Cromarty Courthouse Museum
Cromarty Courthouse Museum
This attractive 18th century town courthouse has been converted into a fascinating free museum and visitor centre. Witness a recreation of an authentic trial in the courtroom, and see the original gaol cells where prisoners were held to await trial.
History
Cromarty Courthouse was built in 1773 and served as the administrative centre for Cromarty-shire. The museum holds an extensive collection of shire archives, some of which will be useful to people racing their family history. here are also documents relating to the town's history, including deeds, charters, and other legal documents. A special exhibit looks at the life and very peculiar times of Sir Thomas Urquhart, an eccentric local lord who is reported to have died in a fit of laughter when told that Charles II had been restored to the British throne in 1660. Urquhart was a veteran of the Civil War and known for his translations of Rabelais into English.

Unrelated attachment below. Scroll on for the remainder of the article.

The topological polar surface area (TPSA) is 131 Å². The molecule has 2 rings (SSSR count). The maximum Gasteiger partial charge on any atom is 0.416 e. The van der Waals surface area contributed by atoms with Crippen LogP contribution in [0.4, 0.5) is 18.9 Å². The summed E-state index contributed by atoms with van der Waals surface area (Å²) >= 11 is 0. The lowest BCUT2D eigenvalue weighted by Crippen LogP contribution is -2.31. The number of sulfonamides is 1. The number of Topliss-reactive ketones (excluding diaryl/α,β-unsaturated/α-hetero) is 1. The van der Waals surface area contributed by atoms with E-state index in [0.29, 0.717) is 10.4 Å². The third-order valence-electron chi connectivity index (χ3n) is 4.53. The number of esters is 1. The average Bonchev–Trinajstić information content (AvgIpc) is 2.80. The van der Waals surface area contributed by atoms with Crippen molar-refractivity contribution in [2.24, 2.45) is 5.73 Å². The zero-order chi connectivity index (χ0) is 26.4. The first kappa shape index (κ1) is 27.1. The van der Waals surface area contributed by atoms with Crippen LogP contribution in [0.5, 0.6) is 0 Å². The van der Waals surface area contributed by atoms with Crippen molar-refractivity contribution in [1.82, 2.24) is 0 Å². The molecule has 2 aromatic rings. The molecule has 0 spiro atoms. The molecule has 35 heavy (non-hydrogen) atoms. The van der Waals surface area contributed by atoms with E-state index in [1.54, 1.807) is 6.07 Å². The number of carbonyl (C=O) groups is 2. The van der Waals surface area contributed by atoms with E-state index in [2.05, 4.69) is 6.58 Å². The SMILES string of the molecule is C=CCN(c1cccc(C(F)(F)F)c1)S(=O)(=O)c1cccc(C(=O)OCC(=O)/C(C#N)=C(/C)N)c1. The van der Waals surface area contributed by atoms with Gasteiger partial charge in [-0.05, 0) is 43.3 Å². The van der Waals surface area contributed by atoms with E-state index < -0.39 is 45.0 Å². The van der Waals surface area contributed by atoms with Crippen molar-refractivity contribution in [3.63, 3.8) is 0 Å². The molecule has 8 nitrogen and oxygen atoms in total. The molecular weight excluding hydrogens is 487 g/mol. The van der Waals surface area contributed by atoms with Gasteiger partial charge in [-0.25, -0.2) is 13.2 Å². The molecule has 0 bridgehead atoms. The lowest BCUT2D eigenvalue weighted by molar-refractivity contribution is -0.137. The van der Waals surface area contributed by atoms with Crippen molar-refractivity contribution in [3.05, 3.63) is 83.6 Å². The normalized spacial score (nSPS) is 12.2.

Our Visit
Though small, this is a museum where you can linger far longer than you intended. There are quite interesting displays on the history of Cromarty as a centre for trade and the fishing industry, and collections of artefacts from the town's past, including civic regalia. The courtroom exhibit is quite well done, with mannequins representing characters in a real-life 1770s court case of a group of men accused of profanation of the Sabbath, and a recording which lets the characters 'speak'.

At the rear of the museum building is an annexe housing the gaol cells where prisoners were held while waiting to be tried. Directly in front of the museum is the 16th century Mercat cross, in my eyes the most interesting single object at the museum.

The courthouse stands directly beside Cromarty's most popular visitor attraction; Hugh Miller's Cottage and Birthplace Museum.

A small window in the tower
A small window in the tower
1770s courtroom drama
1770s courtroom drama